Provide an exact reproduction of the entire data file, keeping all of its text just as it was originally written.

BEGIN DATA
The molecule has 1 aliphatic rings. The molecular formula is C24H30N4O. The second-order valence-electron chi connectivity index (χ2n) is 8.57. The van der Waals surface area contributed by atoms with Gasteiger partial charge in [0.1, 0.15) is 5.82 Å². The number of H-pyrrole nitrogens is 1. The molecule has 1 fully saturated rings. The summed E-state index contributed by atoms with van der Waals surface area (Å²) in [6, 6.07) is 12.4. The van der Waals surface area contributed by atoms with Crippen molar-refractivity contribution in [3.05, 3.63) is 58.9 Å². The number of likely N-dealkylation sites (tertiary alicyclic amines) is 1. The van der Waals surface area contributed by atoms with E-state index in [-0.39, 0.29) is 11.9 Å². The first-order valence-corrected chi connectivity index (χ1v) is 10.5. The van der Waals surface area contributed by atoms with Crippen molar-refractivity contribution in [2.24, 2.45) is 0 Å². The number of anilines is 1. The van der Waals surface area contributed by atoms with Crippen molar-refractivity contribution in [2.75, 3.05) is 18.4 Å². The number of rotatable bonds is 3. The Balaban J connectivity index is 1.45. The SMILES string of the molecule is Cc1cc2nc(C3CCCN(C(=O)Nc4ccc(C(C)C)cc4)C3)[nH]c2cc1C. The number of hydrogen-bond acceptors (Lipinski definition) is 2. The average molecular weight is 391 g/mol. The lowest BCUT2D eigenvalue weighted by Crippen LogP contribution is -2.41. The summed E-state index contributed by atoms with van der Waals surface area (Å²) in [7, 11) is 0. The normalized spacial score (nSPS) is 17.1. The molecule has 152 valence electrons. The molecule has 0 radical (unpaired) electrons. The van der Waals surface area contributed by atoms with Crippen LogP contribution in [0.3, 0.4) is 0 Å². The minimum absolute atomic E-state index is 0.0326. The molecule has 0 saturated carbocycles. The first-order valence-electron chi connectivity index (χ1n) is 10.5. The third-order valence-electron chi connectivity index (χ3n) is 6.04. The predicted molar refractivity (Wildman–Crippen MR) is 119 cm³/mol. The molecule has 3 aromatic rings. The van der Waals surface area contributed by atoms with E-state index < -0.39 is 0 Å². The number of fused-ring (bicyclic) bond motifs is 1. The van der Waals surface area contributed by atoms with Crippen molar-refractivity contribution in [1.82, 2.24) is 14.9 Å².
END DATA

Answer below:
The molecule has 1 aliphatic rings. The molecular formula is C24H30N4O. The second-order valence-electron chi connectivity index (χ2n) is 8.57. The van der Waals surface area contributed by atoms with Gasteiger partial charge in [0.1, 0.15) is 5.82 Å². The number of H-pyrrole nitrogens is 1. The molecule has 1 fully saturated rings. The summed E-state index contributed by atoms with van der Waals surface area (Å²) in [6, 6.07) is 12.4. The van der Waals surface area contributed by atoms with Crippen molar-refractivity contribution in [3.05, 3.63) is 58.9 Å². The number of likely N-dealkylation sites (tertiary alicyclic amines) is 1. The van der Waals surface area contributed by atoms with E-state index in [-0.39, 0.29) is 11.9 Å². The first-order valence-corrected chi connectivity index (χ1v) is 10.5. The van der Waals surface area contributed by atoms with Crippen molar-refractivity contribution in [2.24, 2.45) is 0 Å². The number of anilines is 1. The van der Waals surface area contributed by atoms with Crippen molar-refractivity contribution in [2.75, 3.05) is 18.4 Å². The number of rotatable bonds is 3. The Balaban J connectivity index is 1.45. The SMILES string of the molecule is Cc1cc2nc(C3CCCN(C(=O)Nc4ccc(C(C)C)cc4)C3)[nH]c2cc1C. The number of hydrogen-bond acceptors (Lipinski definition) is 2. The average molecular weight is 391 g/mol. The lowest BCUT2D eigenvalue weighted by Crippen LogP contribution is -2.41. The summed E-state index contributed by atoms with van der Waals surface area (Å²) in [7, 11) is 0. The normalized spacial score (nSPS) is 17.1. The molecule has 152 valence electrons. The molecule has 0 radical (unpaired) electrons. The van der Waals surface area contributed by atoms with Crippen LogP contribution in [0.3, 0.4) is 0 Å². The minimum absolute atomic E-state index is 0.0326. The molecule has 0 saturated carbocycles. The first-order valence-electron chi connectivity index (χ1n) is 10.5. The third-order valence-electron chi connectivity index (χ3n) is 6.04. The predicted molar refractivity (Wildman–Crippen MR) is 119 cm³/mol. The molecule has 3 aromatic rings. The van der Waals surface area contributed by atoms with E-state index < -0.39 is 0 Å². The number of fused-ring (bicyclic) bond motifs is 1. The van der Waals surface area contributed by atoms with Crippen molar-refractivity contribution in [1.82, 2.24) is 14.9 Å².